What was happening in the world at large...
19c Queen Victoria 1837 -1901
- 1883: Robert Louis Stevenson's Treasure Island is published.
- 1884: Siege of Khartoum.
- 1884: Mark Twain publishes The Adventures of Huckleberry Finn.
- 1884–1885: The Berlin Conference signals the start of the European "scramble for Africa". Attending nations also agree to ban trade in slaves.
- 1885: Singer begins production of the 'Vibrating Shuttle'. which would become the Model T of sewing machines.
- 1886: "The Strange Case of Dr. Jekyll and Mr. Hyde" by Robert Louis Stevenson is published.
- 1886: Burma is presented to Queen Victoria as a birthday gift.
- 1886: Just after his eighteenth birthday in July 1866, W.G.Grace confirmed his potential once and for all when he scores 224 not out
for All-England against Surrey at The Oval.
1884 to 1885
Robert Spear Hudson (6 December 1812 - 6 August 1884, Age 72) Father, Robert William Hudson (1856–1937, Age 81, 28 years old at the time Sibbersfield was purchased) Son
On Joseph Parker's death in 1884, his trustees decided to sell the estate. An advert for the sale appeared in the London Times on 31st July 1884. Bidding started at £3000 and the estate including 60 acres finally sold for £7300.
The buyer was Robert Spear Hudson, who purchased the property for his son Robert William. (see below)
R.S. Hudson founded Hudson's Soaps. A chemist and druggist, he first owned a small shop on High Street, West Bromwich, England. In 1837, he was experimenting with bars of soaps and started grinding them into a powder using a pestle and mortar. He sold this new "soap powder" in his shop.
Initially the production line consisted solely of Hudson, but by 1854 he had hired ten female employees and by 1875, Hudson had opened a main factory at Bank Hall, Liverpool, England. This was conveniently close to his source. Although he retained his shop on High Street, he located his head office in Bootle, England. His business continued to grow and Hudson eventually employed around 1000 people.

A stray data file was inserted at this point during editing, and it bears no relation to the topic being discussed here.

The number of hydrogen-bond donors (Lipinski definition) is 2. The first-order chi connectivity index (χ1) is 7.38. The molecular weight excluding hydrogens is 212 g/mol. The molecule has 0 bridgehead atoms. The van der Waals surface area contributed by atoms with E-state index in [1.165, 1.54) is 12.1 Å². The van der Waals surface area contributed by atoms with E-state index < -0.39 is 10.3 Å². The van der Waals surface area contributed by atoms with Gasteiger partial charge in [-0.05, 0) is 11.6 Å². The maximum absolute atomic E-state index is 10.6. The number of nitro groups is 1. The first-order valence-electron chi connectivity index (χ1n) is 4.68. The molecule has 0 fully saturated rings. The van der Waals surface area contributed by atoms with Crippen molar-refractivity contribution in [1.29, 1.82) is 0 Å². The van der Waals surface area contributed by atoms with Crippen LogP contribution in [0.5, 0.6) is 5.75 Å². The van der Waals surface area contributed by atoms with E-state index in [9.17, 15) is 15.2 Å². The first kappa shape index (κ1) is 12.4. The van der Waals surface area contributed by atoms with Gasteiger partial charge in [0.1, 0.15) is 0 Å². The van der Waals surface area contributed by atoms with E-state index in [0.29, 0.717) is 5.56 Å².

The secret behind the success of Hudson's soap powder was that it offered convenience. Previously, women had been spending hours shaving and grinding the bars into their own flakes or powder. Hudson's product allowed them to save time and energy and they flocked to buy his merchandise.
Hudson knew how to attract customers. He had marketing campaigns to promote and boost the sales of new products. Strongly crafted posters, the creation of professional artists, boasted the wonders of Hudson's products. Hudson often used slogans and catchphrases, the most memorable being "A little of Hudson's goes a long way" and "For Washing Clothes. Hudson's Soap. For Washing Up." Hudson promoted on and in various media including horse-drawn coaches and horse-drawn, steam and electric tramcars.
Hudson traded extensively. His soap and soap powders found markets at home and abroad. He ran a flourishing export trade to New Zealand and Australia. Hudson was succeeded by his son, Robert William. He ran the business successfully until 1908 when he sold it to Lever Brothers. Lever Brothers ran the company as a subsidiary. The name, however, remained unchanged until 1935, the year Levers closed the West Bromwich and Bank Hall works.
Hudson was the son of Reverend John Hudson and Sarah Spear and married Mary Bell, a poor farmer girl who made her living selling goats milk to locals in 1854.